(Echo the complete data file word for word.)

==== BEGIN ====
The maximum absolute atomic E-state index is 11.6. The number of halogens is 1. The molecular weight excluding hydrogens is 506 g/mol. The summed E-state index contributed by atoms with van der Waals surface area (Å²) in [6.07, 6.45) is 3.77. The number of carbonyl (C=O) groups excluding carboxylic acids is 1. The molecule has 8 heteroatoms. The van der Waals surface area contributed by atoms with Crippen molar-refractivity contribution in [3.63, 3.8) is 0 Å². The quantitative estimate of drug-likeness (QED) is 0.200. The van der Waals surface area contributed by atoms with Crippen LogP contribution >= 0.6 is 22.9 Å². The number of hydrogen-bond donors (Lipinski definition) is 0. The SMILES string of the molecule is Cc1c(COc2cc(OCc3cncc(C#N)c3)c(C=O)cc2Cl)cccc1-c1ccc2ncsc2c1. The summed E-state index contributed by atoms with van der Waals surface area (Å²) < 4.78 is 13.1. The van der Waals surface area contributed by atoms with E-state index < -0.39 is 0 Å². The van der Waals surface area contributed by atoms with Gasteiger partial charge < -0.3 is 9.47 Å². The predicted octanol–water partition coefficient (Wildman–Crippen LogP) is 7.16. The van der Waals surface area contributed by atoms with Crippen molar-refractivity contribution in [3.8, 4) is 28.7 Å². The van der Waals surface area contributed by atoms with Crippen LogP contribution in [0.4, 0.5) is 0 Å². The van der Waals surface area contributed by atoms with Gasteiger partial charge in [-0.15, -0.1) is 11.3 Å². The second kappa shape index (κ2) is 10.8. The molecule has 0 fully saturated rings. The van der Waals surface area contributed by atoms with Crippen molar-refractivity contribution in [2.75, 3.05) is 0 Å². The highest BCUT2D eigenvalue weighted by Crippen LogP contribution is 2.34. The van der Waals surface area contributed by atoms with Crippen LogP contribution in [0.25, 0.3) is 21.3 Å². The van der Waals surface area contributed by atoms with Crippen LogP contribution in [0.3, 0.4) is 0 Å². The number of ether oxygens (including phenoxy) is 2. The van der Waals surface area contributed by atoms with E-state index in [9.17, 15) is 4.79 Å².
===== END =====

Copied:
The maximum absolute atomic E-state index is 11.6. The number of halogens is 1. The molecular weight excluding hydrogens is 506 g/mol. The summed E-state index contributed by atoms with van der Waals surface area (Å²) in [6.07, 6.45) is 3.77. The number of carbonyl (C=O) groups excluding carboxylic acids is 1. The molecule has 8 heteroatoms. The van der Waals surface area contributed by atoms with Crippen molar-refractivity contribution in [3.63, 3.8) is 0 Å². The quantitative estimate of drug-likeness (QED) is 0.200. The van der Waals surface area contributed by atoms with Crippen LogP contribution >= 0.6 is 22.9 Å². The number of hydrogen-bond donors (Lipinski definition) is 0. The SMILES string of the molecule is Cc1c(COc2cc(OCc3cncc(C#N)c3)c(C=O)cc2Cl)cccc1-c1ccc2ncsc2c1. The summed E-state index contributed by atoms with van der Waals surface area (Å²) < 4.78 is 13.1. The van der Waals surface area contributed by atoms with E-state index < -0.39 is 0 Å². The van der Waals surface area contributed by atoms with Gasteiger partial charge < -0.3 is 9.47 Å². The predicted octanol–water partition coefficient (Wildman–Crippen LogP) is 7.16. The van der Waals surface area contributed by atoms with Crippen molar-refractivity contribution in [3.8, 4) is 28.7 Å². The van der Waals surface area contributed by atoms with Crippen LogP contribution in [0.4, 0.5) is 0 Å². The van der Waals surface area contributed by atoms with Gasteiger partial charge in [-0.15, -0.1) is 11.3 Å². The second kappa shape index (κ2) is 10.8. The molecule has 0 fully saturated rings. The van der Waals surface area contributed by atoms with Crippen molar-refractivity contribution in [2.75, 3.05) is 0 Å². The highest BCUT2D eigenvalue weighted by Crippen LogP contribution is 2.34. The van der Waals surface area contributed by atoms with Crippen LogP contribution in [0.25, 0.3) is 21.3 Å². The van der Waals surface area contributed by atoms with Crippen LogP contribution in [0.3, 0.4) is 0 Å². The number of ether oxygens (including phenoxy) is 2. The van der Waals surface area contributed by atoms with E-state index in [9.17, 15) is 4.79 Å².